Other formats

    Adobe Portable Document Format file (facsimile images)   TEI XML file   ePub eBook file  


    mail icontwitter iconBlogspot iconrss icon

The Pamphlet Collection of Sir Robert Stout: Volume 32

XIV.—Yellow-hammer (or ammer?)

XIV.—Yellow-hammer (or ammer?).

This well-known bird of the Bunting family is commonly called and written yellow-hammer; but the German name of the Bunting is ammer. Schnec-ammer, the snow-bunting; gold-ammer, the yellow-bunting or yellow-hammer; rohr-ammer, the reed-bunting. On the authority of these names, Yarrel restores the spelling to yellow-ammer, rejecting the h as redundant. Latham suggests that the word is from the Anglo-Saxon hama—a skin, which we retain in hammer-cloth; and he, therefore, retains yellow-hammer; and as long custom sanctions the retention of the h, it ought not to be lightly discarded.

I am decidedly of opinion that Yarrel is etymologically correct. This form is not without A.S.—i.e., the oldest English authority. Lye, in his Saxon Dictionary, gives amove as the name of a bird, on the authority of a Cotton MS. But Bosworth drops the word out of his dictionary, probably because he had failed to find it from Lye's loose reference.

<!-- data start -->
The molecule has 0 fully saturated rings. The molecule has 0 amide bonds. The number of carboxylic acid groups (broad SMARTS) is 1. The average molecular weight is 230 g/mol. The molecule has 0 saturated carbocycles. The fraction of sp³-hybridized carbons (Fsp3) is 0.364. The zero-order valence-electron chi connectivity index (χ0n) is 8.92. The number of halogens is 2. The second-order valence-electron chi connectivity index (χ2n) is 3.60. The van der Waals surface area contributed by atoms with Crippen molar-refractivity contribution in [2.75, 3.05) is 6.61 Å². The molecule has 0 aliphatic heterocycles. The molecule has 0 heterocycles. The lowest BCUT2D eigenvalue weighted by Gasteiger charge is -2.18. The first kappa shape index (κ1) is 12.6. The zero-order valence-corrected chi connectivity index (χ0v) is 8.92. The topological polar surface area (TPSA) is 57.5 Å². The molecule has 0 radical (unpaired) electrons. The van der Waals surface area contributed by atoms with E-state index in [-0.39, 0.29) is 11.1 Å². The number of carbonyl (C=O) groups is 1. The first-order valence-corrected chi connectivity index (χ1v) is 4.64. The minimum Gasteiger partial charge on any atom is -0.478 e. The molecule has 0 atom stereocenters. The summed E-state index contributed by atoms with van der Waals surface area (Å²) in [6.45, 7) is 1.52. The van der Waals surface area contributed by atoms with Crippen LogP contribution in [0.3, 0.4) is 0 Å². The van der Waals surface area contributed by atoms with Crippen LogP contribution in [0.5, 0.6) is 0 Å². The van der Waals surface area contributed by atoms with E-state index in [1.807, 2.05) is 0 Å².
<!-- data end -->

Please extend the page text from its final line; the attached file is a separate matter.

I think it almost certain that we get the word, not from the real or supposed Anglo-Saxon amore, but from the German ammer. German bird-fanciers abound in England, and have long carried on a successful trade in imported birds. From them, I have no doubt, we derive the name, upon which the h has intruded by a very common corruption. Ammer, as we have seen, is the generic name of the Bunting, to which family the yellow-hammer of our English meadows and hedges belongs.

The bird has given its name to a little river in Bavaria, and the gan, or district through which it flows, is called the Ammergau, and that portion of the district which extends into the Bavarian Highlands is called Ober-ammergau (the Upper Ammer District), where the celebrated "Passion Play" is performed once in every ten years.